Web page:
As South Africans, we are used to having great weather most of the year. Our summers are hot and the winters short. There is also not much difference in the sunrise and sunset times between the seasons.
Our houses are built to keep the heat out and we suffer through the two relatively cold months of July and August with extra blankets, heaters, jerseys and OBS.
Winter in Germany is much darker and longer. Depending on where you live, it is mostly overcast, cold, windy, dark and wet.
It is good to know that the south-west of Germany has more sunny days than the rest of the country.
So just how do you survive the winters here?
The first is to get your mindset right. Celebrate each season.
October is full of beautiful fall colours and can still be mild.
November is colder and we are already in Winter time (One hour behind SA).
End of November is when the fun starts.
The Christmas markets are open and there is a festive atmosphere everywhere you go.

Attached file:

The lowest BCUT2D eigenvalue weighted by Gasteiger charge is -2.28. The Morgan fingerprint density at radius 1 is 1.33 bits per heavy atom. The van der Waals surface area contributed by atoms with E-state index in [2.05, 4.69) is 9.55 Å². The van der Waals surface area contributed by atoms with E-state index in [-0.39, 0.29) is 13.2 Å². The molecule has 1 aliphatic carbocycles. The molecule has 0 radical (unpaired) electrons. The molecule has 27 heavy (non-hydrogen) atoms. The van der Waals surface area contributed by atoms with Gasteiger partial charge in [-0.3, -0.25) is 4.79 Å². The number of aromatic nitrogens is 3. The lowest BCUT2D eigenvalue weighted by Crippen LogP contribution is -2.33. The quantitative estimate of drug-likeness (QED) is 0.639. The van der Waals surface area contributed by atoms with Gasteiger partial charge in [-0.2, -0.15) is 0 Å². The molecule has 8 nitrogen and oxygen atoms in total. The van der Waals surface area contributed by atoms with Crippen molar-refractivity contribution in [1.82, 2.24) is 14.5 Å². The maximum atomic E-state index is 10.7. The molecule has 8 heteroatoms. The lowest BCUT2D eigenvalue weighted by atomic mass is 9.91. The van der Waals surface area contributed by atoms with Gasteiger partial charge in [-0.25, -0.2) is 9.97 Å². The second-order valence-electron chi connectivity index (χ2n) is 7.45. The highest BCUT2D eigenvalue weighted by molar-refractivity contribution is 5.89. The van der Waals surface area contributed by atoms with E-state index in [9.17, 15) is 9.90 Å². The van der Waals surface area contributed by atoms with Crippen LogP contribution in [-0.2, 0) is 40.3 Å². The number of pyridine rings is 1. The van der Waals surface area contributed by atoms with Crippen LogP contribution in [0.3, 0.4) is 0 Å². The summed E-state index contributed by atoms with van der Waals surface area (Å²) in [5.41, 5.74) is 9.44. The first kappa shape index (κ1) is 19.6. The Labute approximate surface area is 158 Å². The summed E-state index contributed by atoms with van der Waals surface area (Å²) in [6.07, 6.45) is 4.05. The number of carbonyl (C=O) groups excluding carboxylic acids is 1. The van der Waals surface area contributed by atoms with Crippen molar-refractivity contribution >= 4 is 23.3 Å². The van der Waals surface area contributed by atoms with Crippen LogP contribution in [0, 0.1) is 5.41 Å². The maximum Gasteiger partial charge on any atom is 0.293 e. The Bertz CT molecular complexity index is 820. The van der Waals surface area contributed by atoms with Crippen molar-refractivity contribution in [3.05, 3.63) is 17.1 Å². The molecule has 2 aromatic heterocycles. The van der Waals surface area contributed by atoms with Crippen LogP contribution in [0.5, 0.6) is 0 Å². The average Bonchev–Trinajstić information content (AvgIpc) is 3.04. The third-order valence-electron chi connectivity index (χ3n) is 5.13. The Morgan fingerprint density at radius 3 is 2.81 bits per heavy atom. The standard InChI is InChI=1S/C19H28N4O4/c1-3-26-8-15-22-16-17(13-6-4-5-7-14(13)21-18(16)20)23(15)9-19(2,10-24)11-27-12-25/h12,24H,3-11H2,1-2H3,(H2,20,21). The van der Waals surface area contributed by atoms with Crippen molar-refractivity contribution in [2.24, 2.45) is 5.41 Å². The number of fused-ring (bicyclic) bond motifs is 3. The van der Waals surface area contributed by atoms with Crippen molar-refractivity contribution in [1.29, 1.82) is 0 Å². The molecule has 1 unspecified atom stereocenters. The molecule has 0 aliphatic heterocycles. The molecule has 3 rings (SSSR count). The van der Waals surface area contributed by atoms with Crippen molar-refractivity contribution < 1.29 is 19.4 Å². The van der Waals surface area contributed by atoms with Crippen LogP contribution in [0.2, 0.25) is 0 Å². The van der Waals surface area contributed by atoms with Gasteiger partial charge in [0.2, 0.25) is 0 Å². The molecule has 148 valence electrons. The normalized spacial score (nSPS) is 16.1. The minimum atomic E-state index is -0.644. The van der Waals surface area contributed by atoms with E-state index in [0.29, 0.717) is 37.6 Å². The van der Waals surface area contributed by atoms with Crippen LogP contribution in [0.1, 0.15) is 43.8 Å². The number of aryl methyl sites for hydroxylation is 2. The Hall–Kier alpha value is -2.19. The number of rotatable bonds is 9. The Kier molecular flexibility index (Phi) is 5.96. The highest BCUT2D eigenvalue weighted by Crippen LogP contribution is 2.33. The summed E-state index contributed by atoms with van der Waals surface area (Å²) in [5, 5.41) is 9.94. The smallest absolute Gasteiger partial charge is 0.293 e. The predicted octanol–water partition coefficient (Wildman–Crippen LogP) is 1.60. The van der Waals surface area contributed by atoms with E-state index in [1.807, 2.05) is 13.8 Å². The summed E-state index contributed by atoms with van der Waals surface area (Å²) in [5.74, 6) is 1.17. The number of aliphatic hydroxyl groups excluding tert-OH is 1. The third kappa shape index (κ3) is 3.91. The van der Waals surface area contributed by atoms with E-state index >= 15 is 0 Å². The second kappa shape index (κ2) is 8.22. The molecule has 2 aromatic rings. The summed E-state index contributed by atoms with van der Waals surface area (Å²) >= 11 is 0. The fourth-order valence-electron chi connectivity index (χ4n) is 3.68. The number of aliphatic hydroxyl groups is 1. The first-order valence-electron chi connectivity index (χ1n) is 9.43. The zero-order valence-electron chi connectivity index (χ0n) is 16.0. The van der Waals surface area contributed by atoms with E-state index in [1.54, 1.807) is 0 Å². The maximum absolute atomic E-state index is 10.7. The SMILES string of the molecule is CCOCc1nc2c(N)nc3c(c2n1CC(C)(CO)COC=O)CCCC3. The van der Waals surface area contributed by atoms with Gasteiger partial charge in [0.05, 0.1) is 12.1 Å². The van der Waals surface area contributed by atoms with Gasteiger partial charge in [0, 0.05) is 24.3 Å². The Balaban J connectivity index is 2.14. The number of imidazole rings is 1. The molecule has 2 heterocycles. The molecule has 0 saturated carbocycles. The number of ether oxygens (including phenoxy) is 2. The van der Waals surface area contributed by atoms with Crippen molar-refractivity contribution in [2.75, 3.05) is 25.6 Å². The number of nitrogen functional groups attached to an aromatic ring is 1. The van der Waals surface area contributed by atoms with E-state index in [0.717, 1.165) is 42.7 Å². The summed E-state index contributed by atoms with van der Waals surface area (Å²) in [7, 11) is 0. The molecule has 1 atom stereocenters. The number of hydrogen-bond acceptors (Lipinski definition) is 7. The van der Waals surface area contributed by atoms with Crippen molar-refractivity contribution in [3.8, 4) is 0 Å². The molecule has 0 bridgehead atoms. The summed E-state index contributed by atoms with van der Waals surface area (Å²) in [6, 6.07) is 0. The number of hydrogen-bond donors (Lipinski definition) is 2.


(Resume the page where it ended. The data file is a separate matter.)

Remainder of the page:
December is full of everything Christmas. Embrace it!
Go to the markets, eat too much Lebkuchen, drink too much Glühwein.
Get together with friends and learn about the German Christmas traditions.
Most towns will not have a white Christmas, although it may snow in the mountain regions.
January is much colder and, if you are lucky, it may snow where you live.
The mountains will be full of snow. Get your winter woollies, winddichte Jacke, gloves and Mütze on and enjoy the outdoors. If it gets too cold, enjoy a nice sauna or go to an indoor swimming pool.
February. For me this is the most difficult month, I just want winter to be over. It is getting lighter but not warmer yet. Just hang in there… almost spring. Along the Mediterranean it is already warmer, if you need to take a short break.
March is when spring starts, you will see flowers everywhere and think, yay, it is going to be warm soon… don’t be deceived .. March is still cold and the trees only start getting leaves in April.
The nice thing about winter in Germany is central heating. Your core temp stays high. Shops, the S-bahn and busses will also be heated. This of course means you have to take off your jacket when you are inside.
The Germans will tell you there is no such thing as bad weather, just bad clothes. In some sense it is true. Get the right clothes to keep you warm and then go outside! The trick is to layer your clothes and wear shoes that can handle the cold, rain and snow.
Please leave comments on how you get through winter